In order to overrule Roe, therefore, we must arrive at a situation where a majority of the public supports overruling Roe. We will need such a majority not only to get Justice Kennedy's vote, but also to confirm new originalist Justices, to pass new laws restricting abortion, and to make sure that prosecutors enforce those new laws. Here, I think opponents of abortion need a massive public education campaign that informs citizens about the facts of fetal development and that puts the moral authority of government on the side of discouraging resort to abortion.

We do not have too far to go. Former President Bill and Senator Hillary Rodham Clinton, for example, still claim they want abortion to be safe, legal, and rare. (23) The Clintons need to be called on their rhetoric. If they truly mean it when they say that they want abortion to be rare, they should have no objection to starting a massive, federally-funded educational campaign to discourage abortion and encourage adoption. This campaign could and should be modeled on the federal government's highly successful campaign over the last forty years to end smoking. The first step toward outlawing abortion is to persuade the American people that it is morally wrong, and the first step toward accomplishing that is a massive, federally-funded anti-abortion advertising campaign.

Some of the folks who now say they hate abortion will jump off the boat at this point, because they do not in fact really mean it when they say they want abortion to be rare. But it is vitally important that these people be unmasked and revealed as supporters of the morality of abortion and not just of its legality. Much of the public does not think abortion is moral, and I think many Americans will support efforts to advertise that fact.

Another aspect of the campaign against abortion should be for all pro-life groups constantly and publicly to compare abortion providers, like Planned Parenthood, to big tobacco companies. The comparison is fair; both are entities that exist to make money by encouraging vice. Similarly, pro-life state attorneys general should consider bringing at least some of the same kinds of lawsuits against abortion providers that antismoking advocates have brought against big tobacco companies. They should seek substantial judgments from abortion providers, with the money from these judgments going to pro-life and pro-adoption advertising funds.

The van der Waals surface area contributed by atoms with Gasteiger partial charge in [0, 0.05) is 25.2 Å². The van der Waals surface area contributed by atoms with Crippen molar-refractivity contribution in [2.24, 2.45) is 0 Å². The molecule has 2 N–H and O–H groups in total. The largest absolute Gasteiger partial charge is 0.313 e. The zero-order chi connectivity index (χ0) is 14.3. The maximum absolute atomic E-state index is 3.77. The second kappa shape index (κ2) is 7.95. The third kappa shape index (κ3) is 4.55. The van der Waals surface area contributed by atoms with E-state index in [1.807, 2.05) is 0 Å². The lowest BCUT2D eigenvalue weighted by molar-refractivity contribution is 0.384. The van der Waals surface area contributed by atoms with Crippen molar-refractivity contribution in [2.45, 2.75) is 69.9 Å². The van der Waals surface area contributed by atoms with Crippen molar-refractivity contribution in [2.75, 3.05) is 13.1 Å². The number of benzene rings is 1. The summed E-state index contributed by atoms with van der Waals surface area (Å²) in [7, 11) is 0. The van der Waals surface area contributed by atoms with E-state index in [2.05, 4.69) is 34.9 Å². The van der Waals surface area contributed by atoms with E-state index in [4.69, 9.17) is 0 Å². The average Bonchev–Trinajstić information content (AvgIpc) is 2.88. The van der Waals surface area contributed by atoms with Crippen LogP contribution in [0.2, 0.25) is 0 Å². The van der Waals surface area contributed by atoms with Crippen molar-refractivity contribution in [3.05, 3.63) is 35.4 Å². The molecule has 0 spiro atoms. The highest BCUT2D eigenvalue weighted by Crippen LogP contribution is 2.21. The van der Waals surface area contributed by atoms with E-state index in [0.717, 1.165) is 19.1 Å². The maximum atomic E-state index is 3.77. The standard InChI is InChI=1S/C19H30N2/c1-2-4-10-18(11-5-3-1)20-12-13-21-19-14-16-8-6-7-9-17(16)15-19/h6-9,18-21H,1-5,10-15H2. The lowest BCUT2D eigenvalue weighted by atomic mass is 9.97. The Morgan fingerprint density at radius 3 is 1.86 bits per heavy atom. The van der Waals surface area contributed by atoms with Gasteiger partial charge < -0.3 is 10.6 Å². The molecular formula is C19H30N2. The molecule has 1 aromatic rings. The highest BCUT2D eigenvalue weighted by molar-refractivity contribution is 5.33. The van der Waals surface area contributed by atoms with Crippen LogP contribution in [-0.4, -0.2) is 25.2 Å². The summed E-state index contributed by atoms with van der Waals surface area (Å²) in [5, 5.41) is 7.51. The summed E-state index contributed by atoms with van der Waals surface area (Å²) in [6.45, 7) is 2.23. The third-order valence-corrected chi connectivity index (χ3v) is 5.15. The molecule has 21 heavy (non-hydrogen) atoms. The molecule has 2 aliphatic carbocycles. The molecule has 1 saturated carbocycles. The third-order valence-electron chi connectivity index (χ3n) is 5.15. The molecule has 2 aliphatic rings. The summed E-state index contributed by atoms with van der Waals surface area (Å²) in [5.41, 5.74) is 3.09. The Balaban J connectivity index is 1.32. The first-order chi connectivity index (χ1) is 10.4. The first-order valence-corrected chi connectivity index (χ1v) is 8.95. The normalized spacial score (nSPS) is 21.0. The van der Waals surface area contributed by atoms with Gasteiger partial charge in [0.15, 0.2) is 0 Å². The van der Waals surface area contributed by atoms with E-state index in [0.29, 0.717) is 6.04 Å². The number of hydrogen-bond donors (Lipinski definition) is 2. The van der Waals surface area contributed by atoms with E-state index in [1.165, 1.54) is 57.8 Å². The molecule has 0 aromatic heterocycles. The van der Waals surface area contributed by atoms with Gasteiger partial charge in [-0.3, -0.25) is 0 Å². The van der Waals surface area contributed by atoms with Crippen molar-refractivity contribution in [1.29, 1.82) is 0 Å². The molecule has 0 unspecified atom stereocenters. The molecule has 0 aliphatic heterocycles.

I predict that by following this course we would, eventually, change public opinion to the point where even Justice Kennedy will be prepared to overrule Roe if he is still on the Supreme Court. But more importantly, such a public campaign to advertise the immorality of abortion will create a climate in which pro-life Supreme Court nominees, laws, and decisions to prosecute abortionists will flourish. Since our goal is not merely to erode Roe but actually to protect unborn life, we need to bring Congress and public opinion over to our side of this issue. Overruling Roe without creating a climate in which at least some abortionists can be and are in fact prosecuted would be a meaningless victory.

The overruling of Roe is the biggest issue implicating law and morality that we face today. The question of what tactics are necessary to make abortion illegal deserves more thought and discussion. One thing is certain, however: we cannot achieve the overruling of Roe and the protection of the unborn without first changing social attitudes on abortion. You cannot reverse the government's imposition of immorality unless you first build up public support for doing so.

(1.) 410 U.S. 113 (1973).

(2.) See Phyllis Schlafly, The Morality of First Amendment Jurisprudence, 31 HARV. J.L. & PUB. POL'Y 95 (2008).

(3.) See Ronald J. Allen, Moral Choices, Moral Truth, and the Eighth Amendment, 31 HARV. J.L. & PUB. POL'Y 25 (2008).

(4.) 505 U.S. 833 (1992).

(5.) 163 U.S. 537 (1896).

(6.) 347 U.S. 483 (1954).

(7.) 388 U.S. 1 (1967).

(8.) 42 U.S.C. [section] 2000 et seq. (2000).

(9.) 42 U.S.C. [section] 1973 (2000).

(10.) Editorial, Religion and the Court, WALL. ST. J., Oct. 11, 2005, at A16 ("Conservative Senator Jesse Helms had doubts, however, so Judge Kennedy met him in a private room at the White House that November. According to columnist Cal Thomas, Mr. Helms said to Judge Kennedy, 'I think you know where I stand on abortion.' Judge Kennedy smiled and answered, 'Indeed I do and I admire it. I am a practicing Catholic.'" (internal quotation marks omitted)).

(11.) 530 U.S. 914 (2000).


(13.) 505 U.S. 833, 874 (1992).

(14.) See Atkins v. Virginia, 536 U.S. 304 (2002).

(15.) See Roper v. Simmons, 543 U.S. 551 (2005).

(16.) Id. at 885-87, 899-901.

(17.) Id. at 887-99.

(18.) 127 S. Ct. 1610 (2007).

(19.) 198 U.S. 45 (1905).

(20.) See West Coast Hotel Co. v. Parrish, 300 U.S. 379 (1937).

(21.) 372 U.S. 726 (1963).

(22.) In 2006, the South Dakota Legislature passed, and the Governor signed, the "Women's Health and Human Life Protection Act," making abortion illegal on the grounds that "life begins at the time of conception, a conclusion confirmed by scientific advances since the 1973 decision of Roe v. Wade." S. HB 1215, 2006 Leg., 81st Sess. (S.D. 2006) (enacted). The measure failed to win the support of a majority of state voters when it was put to referendum on November 7, 2006. S.D. CODIFIED LAWS [section] 12-17-7 (2006).

(23.) President William J. Clinton, Remarks Accepting the Presidential Nomination at the Democratic National Convention in Chicago (Aug. 26, 1996), (emphasis added).

STEVEN G. CALABRESI, George C. Dix Professor of Constitutional Law, Northwestern University School of Law.